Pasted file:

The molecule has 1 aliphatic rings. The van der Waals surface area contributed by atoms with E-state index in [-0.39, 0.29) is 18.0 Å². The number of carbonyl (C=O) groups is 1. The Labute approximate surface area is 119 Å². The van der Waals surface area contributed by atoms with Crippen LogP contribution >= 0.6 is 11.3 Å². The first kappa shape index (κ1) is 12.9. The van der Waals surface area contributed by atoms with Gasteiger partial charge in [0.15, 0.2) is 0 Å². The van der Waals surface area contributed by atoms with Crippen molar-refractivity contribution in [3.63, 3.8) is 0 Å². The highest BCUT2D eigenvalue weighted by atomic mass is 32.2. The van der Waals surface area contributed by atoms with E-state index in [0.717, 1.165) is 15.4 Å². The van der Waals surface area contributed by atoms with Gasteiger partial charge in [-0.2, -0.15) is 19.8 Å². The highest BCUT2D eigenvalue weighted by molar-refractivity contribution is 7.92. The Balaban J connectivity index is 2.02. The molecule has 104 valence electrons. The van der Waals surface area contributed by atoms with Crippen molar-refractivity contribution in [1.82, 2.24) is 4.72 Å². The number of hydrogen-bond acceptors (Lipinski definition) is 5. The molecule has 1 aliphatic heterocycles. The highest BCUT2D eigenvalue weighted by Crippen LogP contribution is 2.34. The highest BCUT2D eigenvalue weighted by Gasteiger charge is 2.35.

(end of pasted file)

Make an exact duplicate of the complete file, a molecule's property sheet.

The molecule has 1 aliphatic rings. The van der Waals surface area contributed by atoms with E-state index in [-0.39, 0.29) is 18.0 Å². The number of carbonyl (C=O) groups is 1. The Labute approximate surface area is 119 Å². The van der Waals surface area contributed by atoms with Crippen LogP contribution >= 0.6 is 11.3 Å². The first kappa shape index (κ1) is 12.9. The van der Waals surface area contributed by atoms with Gasteiger partial charge in [0.15, 0.2) is 0 Å². The van der Waals surface area contributed by atoms with Crippen molar-refractivity contribution in [3.63, 3.8) is 0 Å². The highest BCUT2D eigenvalue weighted by atomic mass is 32.2. The van der Waals surface area contributed by atoms with E-state index in [0.717, 1.165) is 15.4 Å². The van der Waals surface area contributed by atoms with Gasteiger partial charge in [-0.2, -0.15) is 19.8 Å². The highest BCUT2D eigenvalue weighted by molar-refractivity contribution is 7.92. The Balaban J connectivity index is 2.02. The molecule has 104 valence electrons. The van der Waals surface area contributed by atoms with Crippen molar-refractivity contribution in [1.82, 2.24) is 4.72 Å². The number of hydrogen-bond acceptors (Lipinski definition) is 5. The molecule has 1 aliphatic heterocycles. The highest BCUT2D eigenvalue weighted by Crippen LogP contribution is 2.34. The highest BCUT2D eigenvalue weighted by Gasteiger charge is 2.35.